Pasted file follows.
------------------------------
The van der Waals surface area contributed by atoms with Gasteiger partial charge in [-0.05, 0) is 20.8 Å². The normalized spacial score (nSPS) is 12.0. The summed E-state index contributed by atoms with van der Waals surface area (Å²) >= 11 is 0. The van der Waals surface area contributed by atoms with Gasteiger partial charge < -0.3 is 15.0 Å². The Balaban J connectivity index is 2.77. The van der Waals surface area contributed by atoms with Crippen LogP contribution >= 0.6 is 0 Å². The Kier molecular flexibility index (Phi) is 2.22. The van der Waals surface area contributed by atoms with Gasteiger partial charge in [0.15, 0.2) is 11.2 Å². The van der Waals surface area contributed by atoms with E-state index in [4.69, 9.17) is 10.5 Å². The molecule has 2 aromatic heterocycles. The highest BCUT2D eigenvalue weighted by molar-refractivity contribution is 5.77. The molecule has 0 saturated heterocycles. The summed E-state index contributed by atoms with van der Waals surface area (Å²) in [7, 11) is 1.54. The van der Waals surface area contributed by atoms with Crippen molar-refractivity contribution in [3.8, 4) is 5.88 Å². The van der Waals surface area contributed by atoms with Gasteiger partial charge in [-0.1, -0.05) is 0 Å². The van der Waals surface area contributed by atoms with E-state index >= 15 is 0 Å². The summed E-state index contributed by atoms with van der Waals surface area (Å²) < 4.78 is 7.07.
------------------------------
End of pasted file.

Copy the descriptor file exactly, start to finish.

The van der Waals surface area contributed by atoms with Gasteiger partial charge in [-0.05, 0) is 20.8 Å². The normalized spacial score (nSPS) is 12.0. The summed E-state index contributed by atoms with van der Waals surface area (Å²) >= 11 is 0. The van der Waals surface area contributed by atoms with Gasteiger partial charge < -0.3 is 15.0 Å². The Balaban J connectivity index is 2.77. The van der Waals surface area contributed by atoms with Crippen LogP contribution >= 0.6 is 0 Å². The Kier molecular flexibility index (Phi) is 2.22. The van der Waals surface area contributed by atoms with Gasteiger partial charge in [0.15, 0.2) is 11.2 Å². The van der Waals surface area contributed by atoms with E-state index in [4.69, 9.17) is 10.5 Å². The molecule has 2 aromatic heterocycles. The highest BCUT2D eigenvalue weighted by molar-refractivity contribution is 5.77. The molecule has 0 saturated heterocycles. The summed E-state index contributed by atoms with van der Waals surface area (Å²) in [7, 11) is 1.54. The van der Waals surface area contributed by atoms with Crippen molar-refractivity contribution in [3.8, 4) is 5.88 Å². The van der Waals surface area contributed by atoms with Gasteiger partial charge in [-0.1, -0.05) is 0 Å². The van der Waals surface area contributed by atoms with E-state index >= 15 is 0 Å². The summed E-state index contributed by atoms with van der Waals surface area (Å²) < 4.78 is 7.07.